Do-Nothing Regulators Branded as Outlaws
U.S. Sen. Bernie Sanders (I-Vt.) said Thursday he will introduce legislation to force federal regulators to curb unbridled speculation in crude oil markets that experts blame for driving up gasoline prices.
"We cannot allow Wall Street speculators to continue to rip off the American people at the gas pump any longer," Sanders told a press conference at his Senate office.
Sanders accused the Commodity Futures Trading Commission of flouting a law that required the regulators to impose new limits on speculators by January. "In other words," the senator said, "the chief regulator on oil speculation, in my view is breaking the law."
Sanders cited mounting evidence that the sky-high price of gasoline - $3.88 a gallon in Vermont, a dime more than the national average - has nothing to do with the fundamentals of supply and demand and everything to do with speculators. He noted that the supply of crude oil in this country is higher today than two years ago while demand for gasoline is lower. He cited recent testimony by Exxon Mobil CEO Rex Tillerson and a report by the investment firm Goldman Sachs that speculation is responsible for 20 percent to 40 percent of the recent spike in oil prices. The senator also pointed to a report today that credited the booming oil market as a money maker for big banks.
Sanders last week summoned Gary Gensler, chairman of the commission that regulates commodities markets, to meet with him and six other senators in Washington. The lawmakers wanted to know why the commission thumbed its nose at the provision on speculation in last year's Wall Street reform law. The law required the commission to impose strict position limits by Jan. 17. Today, more than four months later, the commission still has not imposed speculation limits.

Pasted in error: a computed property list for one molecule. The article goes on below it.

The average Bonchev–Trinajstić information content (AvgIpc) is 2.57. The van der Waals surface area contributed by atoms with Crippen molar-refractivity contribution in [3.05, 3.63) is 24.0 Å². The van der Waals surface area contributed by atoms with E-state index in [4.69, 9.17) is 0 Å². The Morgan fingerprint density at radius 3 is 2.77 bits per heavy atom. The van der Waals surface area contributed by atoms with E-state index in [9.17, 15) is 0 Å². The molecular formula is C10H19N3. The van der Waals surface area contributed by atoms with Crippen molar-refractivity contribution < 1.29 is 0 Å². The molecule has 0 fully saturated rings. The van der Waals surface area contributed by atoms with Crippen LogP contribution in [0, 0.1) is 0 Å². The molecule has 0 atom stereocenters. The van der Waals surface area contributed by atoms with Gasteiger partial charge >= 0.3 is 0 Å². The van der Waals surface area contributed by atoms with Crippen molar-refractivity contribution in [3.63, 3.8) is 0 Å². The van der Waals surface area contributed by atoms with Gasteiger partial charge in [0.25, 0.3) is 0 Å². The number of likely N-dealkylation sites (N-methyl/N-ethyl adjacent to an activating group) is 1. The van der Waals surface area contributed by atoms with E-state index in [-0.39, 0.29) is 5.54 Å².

Gensler's "lack of urgency" prompted Sanders to draft new legislation that he will introduce when the Senate returns to Washington next week after a Memorial Day recess.
"The skyrocketing cost of gasoline is causing severe economic pain to Vermonters and millions of Americans who have already suffered through the worst economic crisis since the Great Depression," Sanders said. "Increased gas prices are taking a serious bite out of the paychecks of middle-class Vermont families, many of whom are already working longer hours for lower wages. We have a responsibility to do everything we can to lower gas prices so that they reflect the fundamentals of supply and demand and bring needed relief to Vermonters at the gas pump."